Monthly Archives: February 2010

Jim Pickard

There will be something coming out within minutes. Things aren’t looking too good for the National Bullying Helpline.

(Still nothing on PA – Widdecombe’s staff were busy writing when I last called them). Read more

Just been looking at the fascinating civil service “people survey”, which asked 340,000 workers whether they had been bullied.

Around 7 per cent of Cabinet Office staff said they had “personally experienced bullying or harassment at work”. No breakdown of how many of them were working in Downing Street. But the self-described victims of bullying do say that “managers” in the organisation are most likely to be responsible. Read more

Jim Pickard

Cary Cooper, a patron of the National Bullying Helpline, resigned this morning at protest at the decision by Christine Pratt – its head – to go public on her allegations of bullying at 10 Downing Street.

I’ve just come off the phone from Mary O’Connor*, another patron, who has also just resigned within the last half an hour. Read more

Jim Pickard

Nick Robinson compares the furore with the war of Jennifer’s Ear

Dizzy Thinks has more on the founder of the National Bullying Helpline. And more details of bullying complaints in Whitehall. Read more

Jim Pickard

Just ran into a Tory MP who believes that bullying prime ministers aren’t such a big deal.

“Eden was a terrible bully, I’m sure that Churchill was as well…and as for Gladstone, well, he had furious rages,” he ponders. “If you want to work in 10 Downing Street you should be able to withstand a bit of tough treatment now and again.” Read more

Jim Pickard

The answer is probably no. Without further proof I don’t believe this one. But a caller to LBC yesterday morning claimed that – while working at a lamination factory last year – he saw the prime minister in his anger hurl a tangerine into a machine. I’ve typed out a transcript below.

The potential damage from stories like this, which can be invented by almost anyone (the caller refused to say where the factory is, when the supposed visit was, etc) is that they fit into a pattern of behaviour which we now accept to be be broadly true. (This blog revealed Gordon’s alleged phone-throwing in early 2008). Thus they can only harm the PM’s reputation, fairly or unfairly. Read more

The first secretary was in spirited form on the BBC this morning. Andrew Marr hardly laid a glove on him. But Mandelson’s response to the tenor — if not the detail — of Andrew Rawnsely’s allegations over Gordon Brown’s rages can hardly be called a denial.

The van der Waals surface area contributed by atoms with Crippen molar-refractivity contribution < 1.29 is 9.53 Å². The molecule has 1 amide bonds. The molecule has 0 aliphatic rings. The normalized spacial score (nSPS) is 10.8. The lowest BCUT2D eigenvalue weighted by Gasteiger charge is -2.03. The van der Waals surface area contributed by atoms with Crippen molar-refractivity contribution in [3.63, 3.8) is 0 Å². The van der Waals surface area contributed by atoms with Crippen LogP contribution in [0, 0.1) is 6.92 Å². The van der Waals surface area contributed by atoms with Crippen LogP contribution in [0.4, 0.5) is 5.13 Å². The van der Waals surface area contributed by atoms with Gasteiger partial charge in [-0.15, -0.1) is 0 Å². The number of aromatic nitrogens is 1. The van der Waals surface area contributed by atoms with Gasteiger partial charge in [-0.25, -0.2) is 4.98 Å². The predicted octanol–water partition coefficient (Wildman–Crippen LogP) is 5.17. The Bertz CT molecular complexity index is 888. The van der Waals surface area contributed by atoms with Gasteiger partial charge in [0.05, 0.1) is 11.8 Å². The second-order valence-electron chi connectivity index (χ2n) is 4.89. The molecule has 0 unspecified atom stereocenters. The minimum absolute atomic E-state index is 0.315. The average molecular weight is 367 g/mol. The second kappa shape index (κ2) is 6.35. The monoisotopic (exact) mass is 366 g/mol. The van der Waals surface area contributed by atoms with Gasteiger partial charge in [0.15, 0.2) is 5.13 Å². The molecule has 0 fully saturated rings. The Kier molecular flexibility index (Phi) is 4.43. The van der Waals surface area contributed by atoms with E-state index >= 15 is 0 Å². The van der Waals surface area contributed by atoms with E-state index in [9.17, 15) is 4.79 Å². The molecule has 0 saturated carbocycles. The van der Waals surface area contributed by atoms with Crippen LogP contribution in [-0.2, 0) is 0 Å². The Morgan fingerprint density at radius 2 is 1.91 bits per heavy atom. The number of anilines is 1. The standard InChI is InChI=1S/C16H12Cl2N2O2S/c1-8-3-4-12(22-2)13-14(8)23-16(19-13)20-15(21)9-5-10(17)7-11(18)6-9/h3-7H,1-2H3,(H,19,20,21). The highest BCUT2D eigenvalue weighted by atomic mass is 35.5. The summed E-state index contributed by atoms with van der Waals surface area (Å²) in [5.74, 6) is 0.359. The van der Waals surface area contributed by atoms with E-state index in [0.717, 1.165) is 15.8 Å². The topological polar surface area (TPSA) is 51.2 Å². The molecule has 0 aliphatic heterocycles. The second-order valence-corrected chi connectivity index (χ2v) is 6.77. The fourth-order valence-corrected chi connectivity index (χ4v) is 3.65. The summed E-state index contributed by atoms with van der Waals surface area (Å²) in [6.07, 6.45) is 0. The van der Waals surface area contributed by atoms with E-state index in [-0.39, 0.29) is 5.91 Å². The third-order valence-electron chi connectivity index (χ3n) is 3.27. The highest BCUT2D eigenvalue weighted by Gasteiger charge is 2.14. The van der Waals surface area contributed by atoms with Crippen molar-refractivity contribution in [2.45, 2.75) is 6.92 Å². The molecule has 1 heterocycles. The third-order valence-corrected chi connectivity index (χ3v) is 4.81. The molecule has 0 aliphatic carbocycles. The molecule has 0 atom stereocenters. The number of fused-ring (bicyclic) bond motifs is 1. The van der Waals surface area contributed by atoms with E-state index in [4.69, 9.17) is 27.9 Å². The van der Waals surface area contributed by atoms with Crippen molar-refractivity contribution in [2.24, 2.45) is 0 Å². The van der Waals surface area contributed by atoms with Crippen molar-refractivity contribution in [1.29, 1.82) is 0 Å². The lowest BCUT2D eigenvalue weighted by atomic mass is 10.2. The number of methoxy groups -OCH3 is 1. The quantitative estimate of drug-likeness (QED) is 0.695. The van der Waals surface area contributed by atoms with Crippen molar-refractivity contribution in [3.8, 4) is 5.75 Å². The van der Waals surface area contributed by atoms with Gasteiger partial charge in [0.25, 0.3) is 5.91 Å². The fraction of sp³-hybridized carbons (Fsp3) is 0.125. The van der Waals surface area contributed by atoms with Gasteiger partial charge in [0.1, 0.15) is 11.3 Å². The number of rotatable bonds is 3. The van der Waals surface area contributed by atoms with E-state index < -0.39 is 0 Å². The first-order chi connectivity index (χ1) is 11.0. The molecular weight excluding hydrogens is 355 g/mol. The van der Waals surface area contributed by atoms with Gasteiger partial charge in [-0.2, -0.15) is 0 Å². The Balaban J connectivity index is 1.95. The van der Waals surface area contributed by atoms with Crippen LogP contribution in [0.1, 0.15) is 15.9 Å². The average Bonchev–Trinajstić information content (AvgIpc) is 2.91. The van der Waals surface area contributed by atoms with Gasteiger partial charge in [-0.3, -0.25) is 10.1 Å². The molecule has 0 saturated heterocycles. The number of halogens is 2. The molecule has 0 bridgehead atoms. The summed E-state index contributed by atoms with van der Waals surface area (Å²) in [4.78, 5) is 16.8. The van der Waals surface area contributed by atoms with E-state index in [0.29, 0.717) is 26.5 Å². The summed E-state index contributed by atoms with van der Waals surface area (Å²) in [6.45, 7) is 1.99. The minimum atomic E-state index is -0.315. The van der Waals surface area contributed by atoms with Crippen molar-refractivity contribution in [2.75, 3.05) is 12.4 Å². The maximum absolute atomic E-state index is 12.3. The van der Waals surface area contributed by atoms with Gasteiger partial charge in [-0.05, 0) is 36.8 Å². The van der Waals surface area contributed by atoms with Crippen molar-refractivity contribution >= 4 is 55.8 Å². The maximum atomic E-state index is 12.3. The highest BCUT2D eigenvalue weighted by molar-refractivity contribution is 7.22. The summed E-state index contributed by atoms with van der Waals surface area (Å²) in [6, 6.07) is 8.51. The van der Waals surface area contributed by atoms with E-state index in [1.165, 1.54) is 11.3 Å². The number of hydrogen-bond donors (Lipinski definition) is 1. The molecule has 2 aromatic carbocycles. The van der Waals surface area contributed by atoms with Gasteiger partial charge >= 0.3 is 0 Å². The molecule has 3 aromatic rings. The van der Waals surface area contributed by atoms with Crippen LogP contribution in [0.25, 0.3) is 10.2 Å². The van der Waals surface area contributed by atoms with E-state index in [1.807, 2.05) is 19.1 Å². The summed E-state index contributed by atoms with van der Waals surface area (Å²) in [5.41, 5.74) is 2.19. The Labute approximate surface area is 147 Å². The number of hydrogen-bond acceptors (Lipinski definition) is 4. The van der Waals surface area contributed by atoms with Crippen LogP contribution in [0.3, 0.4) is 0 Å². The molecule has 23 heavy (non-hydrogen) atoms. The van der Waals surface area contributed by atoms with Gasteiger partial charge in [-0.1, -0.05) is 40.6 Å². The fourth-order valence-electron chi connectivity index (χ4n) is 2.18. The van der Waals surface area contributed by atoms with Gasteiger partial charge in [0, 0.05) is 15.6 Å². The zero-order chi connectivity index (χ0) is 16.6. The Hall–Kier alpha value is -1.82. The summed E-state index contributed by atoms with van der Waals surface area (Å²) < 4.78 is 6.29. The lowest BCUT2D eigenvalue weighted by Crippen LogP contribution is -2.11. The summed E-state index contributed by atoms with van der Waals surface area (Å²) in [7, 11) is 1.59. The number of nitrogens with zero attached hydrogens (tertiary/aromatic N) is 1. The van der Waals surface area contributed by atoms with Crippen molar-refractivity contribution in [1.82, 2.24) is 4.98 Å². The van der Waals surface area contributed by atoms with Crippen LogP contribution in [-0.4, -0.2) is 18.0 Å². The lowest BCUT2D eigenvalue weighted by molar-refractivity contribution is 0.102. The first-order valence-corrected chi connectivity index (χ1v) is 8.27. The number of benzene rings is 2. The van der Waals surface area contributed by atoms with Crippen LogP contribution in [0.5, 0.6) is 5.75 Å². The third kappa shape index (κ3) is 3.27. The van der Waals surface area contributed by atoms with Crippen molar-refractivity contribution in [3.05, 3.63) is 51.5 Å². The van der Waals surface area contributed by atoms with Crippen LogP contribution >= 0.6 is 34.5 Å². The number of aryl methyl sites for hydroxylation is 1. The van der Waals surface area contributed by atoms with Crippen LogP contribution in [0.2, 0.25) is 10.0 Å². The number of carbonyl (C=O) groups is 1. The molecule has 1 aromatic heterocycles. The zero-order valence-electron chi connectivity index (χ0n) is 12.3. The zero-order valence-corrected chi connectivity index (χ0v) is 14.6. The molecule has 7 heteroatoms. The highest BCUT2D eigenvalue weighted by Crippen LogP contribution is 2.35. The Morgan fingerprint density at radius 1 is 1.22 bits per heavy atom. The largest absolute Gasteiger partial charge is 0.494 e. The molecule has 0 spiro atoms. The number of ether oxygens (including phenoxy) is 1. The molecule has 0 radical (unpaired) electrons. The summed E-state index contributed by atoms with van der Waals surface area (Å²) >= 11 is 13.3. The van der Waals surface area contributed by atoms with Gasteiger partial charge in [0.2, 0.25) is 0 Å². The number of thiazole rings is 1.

Mandelson basically accused David Cameron of not caring enough about politics to lose his temper as he admitted that Brown is “quite emotional” and “will get angry but chiefly with himself”. He said there was a degree of impatience. “But what would you like? Some kind of shrinking violet at the helm as we go through such choppy waters.” Read more

An extraordinary compilation of all the CCTV footage of the alleged killers of Mahmoud alMabhouh, the Hamas military commander. It is long but well worth watching. Note the narrators make no mention of Mossad, the Israeli intelligence service. The shots of the tennis players using secret communications devices show what a sophisticated operation it was. But the most memorable moment is surely the bald chap who pops into the loo only to emerge with a full head of hair.

On Thursday in the Notebook column I reported the early stages of a merciless bureaucratic assault on the army stables.

It makes passing reference to Dudley, a six-year-old Irish-bred grey gelding, who is fitted with a leopard-skin saddle as mascot for the Queen’s Royal Hussars.

The article suggests that Dudley, like the other MoD horses, has a “through life cost” to the taxpayer of £150,000. This deserves to be corrected. A reader has let me know that Dudley may actually be a private military company, only indirectly benefiting from taxpayer support.

I would like to point out a quite significant misconception in your notebook piece: Dudley is not paid for by the defence budget but by the officers of the regiment, who all chip in to fund his procurement, through-life costs, and  personal equipment. Technically he may therefore be a Private Military and Security Company.

Dudley, please accept my apologies. The full notebook extract is copied below. Read more

Lots of controversy over whether the Israeli ambassador was summoned to see Sir Peter Ricketts, the head of the Foreign Office, or invited. Here is a brief guide to the diplomatic lexicon.

An invitation: Typically to dinners or functions. A staple of diplomatic life. Can be declined in most instances without causing offence. Read more

It was to be expected. But Paul Krugman, Nobel prize winning economist and chief Gordon Brown cheerleader, has revealed that we have another letter heading our way on how fast to cut the deficit.

There’s an economists’ duel underway in Britain. Everyone agrees that Britain needs to address its underlying budget deficit; but how fast? One group of prominent economists has published a letter saying that cuts should start more or less immediately. Read more

Three reasons why Tory co-operatives may be a radical idea that few workers will want to take up in practice:

1) Demand  Read more